Learning with errors

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Learning with errors (LWE) is a problem in machine learning that is conjectured to be hard to solve. Introduced[1] by Oded Regev in 2005, it is a generalization of the parity learning problem. Regev showed, furthermore, that the LWE problem is as hard to solve as several worst-case lattice problems. The LWE problem has recently[1][2] been used as a hardness assumption to create public-key cryptosystems. such as the ring learning with errors key exchange by Peikert.[3]

An algorithm is said to solve the LWE problem if, when given access to samples (x,y) where x\in \mathbb{Z}_q^n and y \in \mathbb{Z}_q, with the assurance, for some fixed linear function f:\mathbb{Z}_q^n \rightarrow \mathbb{Z}_q, that y=f(x) with high probability and deviates from it according to some known noise model, the algorithm can recreate f or some close approximation of it with high probability.


Denote by \mathbb{T}=\mathbb{R}/\mathbb{Z} the additive group on reals modulo one. Denote by A_{\mathbf{s},\phi} the distribution on \mathbb{Z}_q^n \times \mathbb{T} obtained by choosing a vector \mathbf{a}\in \mathbb{Z}_q^n uniformly at random, choosing e according to a probability distribution \phi on \mathbb{T} and outputting (\mathbf{a},\langle \mathbf{a},\mathbf{s} \rangle /q + e) for some fixed vector \mathbf{s} \in \mathbb{Z}_q^n. Here \textstyle \langle \mathbf{a},\mathbf{s} \rangle = \sum_{i=1}^n a_i s_i is the standard inner product  \mathbb{Z}_q^n \times \mathbb{Z}_q^n \longrightarrow \mathbb{Z}_q , the division is done in the field of reals (or more formally, this "division by q" is notation for the group homomorphism  \mathbb{Z}_q \longrightarrow \mathbb{T} mapping  1 \in \mathbb{Z}_q to  1/q + \mathbb{Z} \in \mathbb{T}), and the final addition is in \mathbb{T}.

The learning with errors problem \mathrm{LWE}_{q,\phi} is to find \mathbf{s} \in \mathbb{Z}_q^n, given access to polynomially many samples of choice from A_{\mathbf{s},\phi}.

For every \alpha > 0, denote by D_\alpha the one-dimensional Gaussian with density function D_\alpha(x)=\rho_\alpha(x)/\alpha where \rho_\alpha(x)=e^{-\pi(|x|/\alpha)^2}, and let \Psi_\alpha be the distribution on \mathbb{T} obtained by considering D_\alpha modulo one. The version of LWE considered in most of the results would be \mathrm{LWE}_{q,\Psi_\alpha}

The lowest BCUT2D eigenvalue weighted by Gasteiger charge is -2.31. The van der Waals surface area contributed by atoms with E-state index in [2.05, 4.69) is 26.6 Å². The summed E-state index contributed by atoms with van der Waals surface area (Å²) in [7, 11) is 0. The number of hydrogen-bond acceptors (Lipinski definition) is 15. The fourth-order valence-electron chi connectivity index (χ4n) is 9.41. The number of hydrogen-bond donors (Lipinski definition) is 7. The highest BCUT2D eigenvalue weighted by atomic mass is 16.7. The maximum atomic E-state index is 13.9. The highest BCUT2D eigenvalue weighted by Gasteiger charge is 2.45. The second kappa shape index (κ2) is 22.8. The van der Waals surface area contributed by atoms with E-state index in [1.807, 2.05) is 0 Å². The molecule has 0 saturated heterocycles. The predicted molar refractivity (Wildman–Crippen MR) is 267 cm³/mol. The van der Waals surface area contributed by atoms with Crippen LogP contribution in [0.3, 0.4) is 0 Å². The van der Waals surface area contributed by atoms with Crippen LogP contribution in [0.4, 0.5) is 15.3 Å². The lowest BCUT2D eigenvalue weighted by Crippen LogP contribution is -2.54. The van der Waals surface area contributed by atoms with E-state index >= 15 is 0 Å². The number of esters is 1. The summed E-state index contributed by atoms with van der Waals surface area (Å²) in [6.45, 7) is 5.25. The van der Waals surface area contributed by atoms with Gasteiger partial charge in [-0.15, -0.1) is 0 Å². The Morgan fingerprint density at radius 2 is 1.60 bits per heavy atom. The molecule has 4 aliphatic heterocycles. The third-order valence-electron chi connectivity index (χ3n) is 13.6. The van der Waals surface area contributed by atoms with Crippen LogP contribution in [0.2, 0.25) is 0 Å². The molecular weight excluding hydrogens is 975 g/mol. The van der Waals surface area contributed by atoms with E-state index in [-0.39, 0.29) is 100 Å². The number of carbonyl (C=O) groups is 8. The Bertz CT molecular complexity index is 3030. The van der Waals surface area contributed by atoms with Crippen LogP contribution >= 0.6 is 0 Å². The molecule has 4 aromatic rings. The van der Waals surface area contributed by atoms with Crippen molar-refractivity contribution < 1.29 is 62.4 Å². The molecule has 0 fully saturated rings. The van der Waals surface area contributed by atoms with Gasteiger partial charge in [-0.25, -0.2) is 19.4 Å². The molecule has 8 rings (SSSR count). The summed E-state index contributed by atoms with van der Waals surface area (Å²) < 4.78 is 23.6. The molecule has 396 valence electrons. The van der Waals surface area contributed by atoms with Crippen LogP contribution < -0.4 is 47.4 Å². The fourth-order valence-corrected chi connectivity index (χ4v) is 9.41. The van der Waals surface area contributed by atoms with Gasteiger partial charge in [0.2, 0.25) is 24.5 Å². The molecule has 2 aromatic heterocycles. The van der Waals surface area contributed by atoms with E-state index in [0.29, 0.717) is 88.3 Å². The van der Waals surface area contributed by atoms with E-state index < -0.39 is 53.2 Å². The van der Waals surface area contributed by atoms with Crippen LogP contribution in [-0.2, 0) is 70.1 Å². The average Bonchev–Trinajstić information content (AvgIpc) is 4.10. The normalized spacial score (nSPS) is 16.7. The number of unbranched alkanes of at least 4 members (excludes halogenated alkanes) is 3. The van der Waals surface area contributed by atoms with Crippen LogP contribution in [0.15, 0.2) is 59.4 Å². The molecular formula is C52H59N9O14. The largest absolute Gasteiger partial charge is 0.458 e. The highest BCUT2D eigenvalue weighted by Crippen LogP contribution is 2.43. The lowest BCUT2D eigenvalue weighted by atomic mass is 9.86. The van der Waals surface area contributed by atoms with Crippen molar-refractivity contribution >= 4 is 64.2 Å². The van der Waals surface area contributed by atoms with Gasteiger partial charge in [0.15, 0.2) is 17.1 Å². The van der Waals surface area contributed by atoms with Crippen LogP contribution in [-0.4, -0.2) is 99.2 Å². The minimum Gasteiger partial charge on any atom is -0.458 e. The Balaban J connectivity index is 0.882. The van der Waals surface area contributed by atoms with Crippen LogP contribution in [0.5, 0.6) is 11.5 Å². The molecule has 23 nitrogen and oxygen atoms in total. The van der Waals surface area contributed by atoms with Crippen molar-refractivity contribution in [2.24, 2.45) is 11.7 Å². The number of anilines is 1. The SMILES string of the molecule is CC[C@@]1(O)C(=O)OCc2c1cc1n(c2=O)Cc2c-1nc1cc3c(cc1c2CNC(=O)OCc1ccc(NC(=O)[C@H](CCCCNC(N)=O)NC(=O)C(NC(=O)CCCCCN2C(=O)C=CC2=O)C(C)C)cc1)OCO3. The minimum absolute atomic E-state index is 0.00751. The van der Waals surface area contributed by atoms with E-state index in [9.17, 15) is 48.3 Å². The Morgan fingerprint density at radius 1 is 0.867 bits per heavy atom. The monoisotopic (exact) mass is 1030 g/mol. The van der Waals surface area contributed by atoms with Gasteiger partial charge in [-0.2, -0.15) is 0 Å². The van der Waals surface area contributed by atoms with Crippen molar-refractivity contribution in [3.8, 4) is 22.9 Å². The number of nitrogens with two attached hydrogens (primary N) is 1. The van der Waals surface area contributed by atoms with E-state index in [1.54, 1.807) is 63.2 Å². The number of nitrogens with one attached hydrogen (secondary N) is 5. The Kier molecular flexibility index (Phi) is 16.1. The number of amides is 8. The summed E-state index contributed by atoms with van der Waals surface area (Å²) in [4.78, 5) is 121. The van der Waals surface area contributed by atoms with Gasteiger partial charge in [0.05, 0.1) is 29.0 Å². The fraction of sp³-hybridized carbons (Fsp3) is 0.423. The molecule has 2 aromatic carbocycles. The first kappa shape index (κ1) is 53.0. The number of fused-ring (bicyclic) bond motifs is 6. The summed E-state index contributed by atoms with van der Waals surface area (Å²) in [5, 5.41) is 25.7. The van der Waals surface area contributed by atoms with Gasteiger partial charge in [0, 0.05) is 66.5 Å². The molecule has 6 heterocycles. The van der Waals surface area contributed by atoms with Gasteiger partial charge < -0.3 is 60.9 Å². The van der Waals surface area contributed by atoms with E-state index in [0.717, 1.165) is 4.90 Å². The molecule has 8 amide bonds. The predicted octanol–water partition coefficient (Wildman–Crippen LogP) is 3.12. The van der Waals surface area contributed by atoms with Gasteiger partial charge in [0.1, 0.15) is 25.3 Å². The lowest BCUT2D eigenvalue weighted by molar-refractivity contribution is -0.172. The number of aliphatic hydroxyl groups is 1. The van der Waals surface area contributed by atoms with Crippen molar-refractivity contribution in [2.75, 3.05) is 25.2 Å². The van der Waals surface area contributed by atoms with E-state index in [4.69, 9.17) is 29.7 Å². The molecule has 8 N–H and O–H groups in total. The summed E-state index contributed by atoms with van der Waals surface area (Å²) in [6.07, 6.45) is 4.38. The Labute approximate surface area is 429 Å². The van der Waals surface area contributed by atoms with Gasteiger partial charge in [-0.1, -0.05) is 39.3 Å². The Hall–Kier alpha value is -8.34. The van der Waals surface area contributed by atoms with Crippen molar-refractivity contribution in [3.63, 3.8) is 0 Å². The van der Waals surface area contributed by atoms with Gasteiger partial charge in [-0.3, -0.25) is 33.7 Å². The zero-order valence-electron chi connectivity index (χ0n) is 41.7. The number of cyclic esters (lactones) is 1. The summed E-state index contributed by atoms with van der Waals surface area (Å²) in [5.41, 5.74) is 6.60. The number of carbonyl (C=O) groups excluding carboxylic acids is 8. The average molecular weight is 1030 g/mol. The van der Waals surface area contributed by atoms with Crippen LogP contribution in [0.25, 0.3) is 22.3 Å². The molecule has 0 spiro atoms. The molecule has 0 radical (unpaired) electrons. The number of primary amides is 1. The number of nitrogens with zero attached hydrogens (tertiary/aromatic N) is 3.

Decision version[edit]

The LWE problem described above is the search version of the problem. In the decision version (DLWE), the goal is to distinguish between noisy inner products and uniformly random samples from \mathbb{Z}_q^n \times \mathbb{T} (practically, some discretized version of it). Regev[1] showed that the decision and search versions are equivalent when q is a prime bounded by some polynomial in n.

Solving decision assuming search[edit]

Intuitively, if we have a procedure for the search problem, the decision version can be solved easily: just feed the input samples for the decision problem to the solver for the search problem. Denote the given samples by \{(\mathbf{a_i},\mathbf{b_i})\} \subset \mathbb{Z}^n_q \times \mathbb{T}. If the solver returns a candidate \mathbf{s}, for all i, calculate \{\langle \mathbf{a_i}, \mathbf{s} \rangle - \mathbf{b_i} \} . If the samples are from an LWE distribution, then the results of this calculation will be distributed according \chi, but if the samples are uniformly random, these quantities will be distributed uniformly as well.

Solving search assuming decision[edit]

For the other direction, given a solver for the decision problem, the search version can be solved as follows: Recover \mathbf{s} one coordinate at a time. To obtain the first coordinate, \mathbf{s}_1, make a guess k \in Z_q, and do the following. Choose a number r \in \mathbb{Z}_q uniformly at random. Transform the given samples \{(\mathbf{a_i},\mathbf{b_i})\} \subset \mathbb{Z}^n_q \times \mathbb{T} as follows. Calculate \{(\mathbf{a_i}+(r,0,\ldots,0),\mathbf{b_i}+(r k)/q)\}. Send the transformed samples to the decision solver.

If the guess k was correct, the transformation takes the distribution A_{\mathbf{s},\chi} to itself, and otherwise, since q is prime, it takes it to the uniform distribution. So, given a polynomial-time solver for the decision problem that errs with very small probability, since q is bounded by some polynomial in n, it only takes polynomial time to guess every possible value for k and use the solver to see which one is correct.

After obtaining \mathbf{s}_1, we follow an analogous procedure for each other coordinate \mathbf{s}_j. Namely, we transform our \mathbf{b_i} samples the same way, and transform our \mathbf{a_i} samples by calculating \mathbf{a_i} + (0, \ldots, r, \ldots, 0), where the r is in the j^{th} coordinate.[1]

Peikert[2] showed that this reduction, with a small modification, works for any q that is a product of distinct, small (polynomial in n) primes. The main idea is if q = q_1 q_2 \cdots q_t, for each q_{\ell}, guess and check to see if \mathbf{s}_j is congruent to 0 \mod q_{\ell}, and then use the Chinese remainder theorem to recover \mathbf{s}_j.

Average case hardness[edit]

Regev[1] showed the Random self-reducibility of the LWE and DLWE problems for arbitrary q and \chi. Given samples \{(\mathbf{a_i},\mathbf{b_i})\} from A_{\mathbf{s},\chi}, it is easy to see that \{(\mathbf{a_i},\mathbf{b_i} + \langle \mathbf{a_i}, \mathbf{t} \rangle)/q\} are samples from A_{\mathbf{s} + \mathbf{t},\chi}.

So, suppose there was some set \mathcal{S} \subset \mathbb{Z}_q^n such that |\mathcal{S}|/|\mathbb{Z}_q^n| = 1/poly(n), and for distributions A_{\mathbf{s'},\chi}, with \mathbf{s'} \leftarrow \mathcal{S}, DLWE was easy.